By Logan Wood
Once or twice a year each camera brand releases a new camera, and these days all their specs seem to blend together. So, what makes the Sony a7R V so special? Why is this camera, among so many others, one of most talked about cameras for Sony shooters? For a bit of context, I focus mainly on video, but when documenting trips or shoots, I switch between photo and video. And that’s what appealed to me about a7R V is that its this killer stills camera, with video abilities that haven’t really been seen before in the R-line of Sony cameras. Below is a quick run-down of some photos and videos, from Ikelite’s Exuma Islands Expedition, that showcase Sony’s latest camera tech.
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When diving, the best shots can be ever fleeting, and only way you can capture those moments are when you and your camera work in perfect harmony. One key element to that success is a fast and reliable autofocus, and the Sony a7R V has got one of the best in the business. Below are three of my favorite moments when the autofocus worked perfectly.
The shot on the far right is a great example, and captures the excitement of the moment so well. This was right as we surfaced from a drift dive, and there was a group of nurse sharks resting in the sea grass right below us, everyone was so excited to see them.
As soon as we surfaced, I shot a sequence of 5 images, and each one hit focus perfectly. If the camera’s autofocus was hunting around the image or too slow to lock onto Peach's face, I would have missed the real emotion of the moment. Fortunately, all I had to do was choose which one I liked the most.
The next image was truly a fleeting moment. While ascending from my dive, I was recording video of the fish around me. As I looked up, I saw this diver reaching for the ladder, flooded in sun rays. Thanks to the custom functions I set up earlier, I was able to quickly switch out of video mode to photo mode and instantly take the shot. It’s not that the fast autofocus, or 10 frames per second made the shot, but they worked perfectly in the background, and as I’m sure many of you know, it can be extremely frustrating when they don’t.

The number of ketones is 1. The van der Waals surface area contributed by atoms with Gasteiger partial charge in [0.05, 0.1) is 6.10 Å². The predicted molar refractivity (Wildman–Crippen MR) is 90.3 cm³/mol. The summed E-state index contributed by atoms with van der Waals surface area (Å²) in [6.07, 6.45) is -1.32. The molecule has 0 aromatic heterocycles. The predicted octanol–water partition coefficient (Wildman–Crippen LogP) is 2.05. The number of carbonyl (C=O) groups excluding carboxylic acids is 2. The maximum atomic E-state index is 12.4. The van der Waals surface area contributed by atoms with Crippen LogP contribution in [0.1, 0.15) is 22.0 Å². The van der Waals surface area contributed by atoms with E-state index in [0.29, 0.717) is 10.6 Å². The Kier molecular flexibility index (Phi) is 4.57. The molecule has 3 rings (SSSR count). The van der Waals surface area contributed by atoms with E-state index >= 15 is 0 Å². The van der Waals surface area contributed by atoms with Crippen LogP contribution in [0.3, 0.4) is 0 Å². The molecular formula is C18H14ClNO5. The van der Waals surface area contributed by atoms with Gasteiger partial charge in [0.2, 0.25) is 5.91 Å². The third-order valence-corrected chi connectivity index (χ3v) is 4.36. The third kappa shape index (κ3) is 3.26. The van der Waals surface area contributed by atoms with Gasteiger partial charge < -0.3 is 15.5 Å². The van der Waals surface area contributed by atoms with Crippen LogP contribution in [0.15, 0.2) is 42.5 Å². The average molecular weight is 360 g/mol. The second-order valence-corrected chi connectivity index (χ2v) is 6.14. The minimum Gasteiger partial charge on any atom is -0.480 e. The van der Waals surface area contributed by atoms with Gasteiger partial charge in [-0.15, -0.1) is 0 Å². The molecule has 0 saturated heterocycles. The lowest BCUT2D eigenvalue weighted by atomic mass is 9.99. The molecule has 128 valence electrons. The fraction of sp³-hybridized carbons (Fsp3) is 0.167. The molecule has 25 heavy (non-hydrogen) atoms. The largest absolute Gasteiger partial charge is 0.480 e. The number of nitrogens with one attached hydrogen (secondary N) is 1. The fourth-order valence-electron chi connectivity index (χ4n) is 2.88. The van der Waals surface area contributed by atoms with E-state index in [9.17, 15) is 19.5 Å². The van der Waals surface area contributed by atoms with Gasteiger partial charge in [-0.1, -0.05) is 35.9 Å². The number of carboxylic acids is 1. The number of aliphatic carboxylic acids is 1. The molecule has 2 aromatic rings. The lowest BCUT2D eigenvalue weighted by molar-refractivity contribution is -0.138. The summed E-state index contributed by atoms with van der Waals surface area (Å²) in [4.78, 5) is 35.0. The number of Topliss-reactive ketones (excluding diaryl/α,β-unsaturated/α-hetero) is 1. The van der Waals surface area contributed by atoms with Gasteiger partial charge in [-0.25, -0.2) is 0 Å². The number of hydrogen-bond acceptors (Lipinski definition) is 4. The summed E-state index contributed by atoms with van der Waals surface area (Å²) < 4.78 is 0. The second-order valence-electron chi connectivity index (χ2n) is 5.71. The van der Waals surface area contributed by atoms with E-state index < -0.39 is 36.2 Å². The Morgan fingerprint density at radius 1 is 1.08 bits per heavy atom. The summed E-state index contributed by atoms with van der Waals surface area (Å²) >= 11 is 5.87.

The next three set of images are split-shots, and for me, these were a bit more of an effort to get and a less “run-and-gun” than the other shots. My mode of operation here was just setting the focus area on center fix, cranking the burst rate up to Hi+, pointing in the general direction, and hoping for the best. Ok, maybe there’s a little more skill involved, but as you can see from the burst sequence below, I missed a ton of shots.
The problem here is that the camera was wanting to focus on the waves that were lapping on the front of the dome. That’s why having a center fix focus area is so important. I missed many of these shots because I was using the “Wide” focus area, and the camera was hunting the entire image for the subject, when she was in the middleground, lost amongst waves. This isn’t a knock on the autofocus, it’s just a time to know what setting to use to get the best result.
All of these were shot in compressed RAW with file sizes around 65-80 megabytes, I don’t have a need for anything else higher quality, but there are a few higher quality options on this camera. In my opinion if your shots are just going to end up on social media, like mine, they’re going to get crushed by compression anyways. I found that the compressed RAW format offered plenty of flexibility for editing, so that works for me. However, storage is cheap, and if you’re not filling up your card with 4K video like me, shoot in the highest quality. Just make sure it’s some form of RAW.
During my week of diving and shooting with this camera, I shot a ton of video, and to get the best idea of its video abilities I suggest checking out the video embedded on this page. It has lots of sample footage from the trip with live commentary to go along with it. We also have a quick one minute edit with lots more footage from this camera on our YouTube channel.
A big selling point for me on this camera is that I can shoot in 10-bit color. I used to shoot on a a7R III and was disappointed when I started shooting more video that I could only get 8-bit. So it’s cool that this camera can record a lot more information.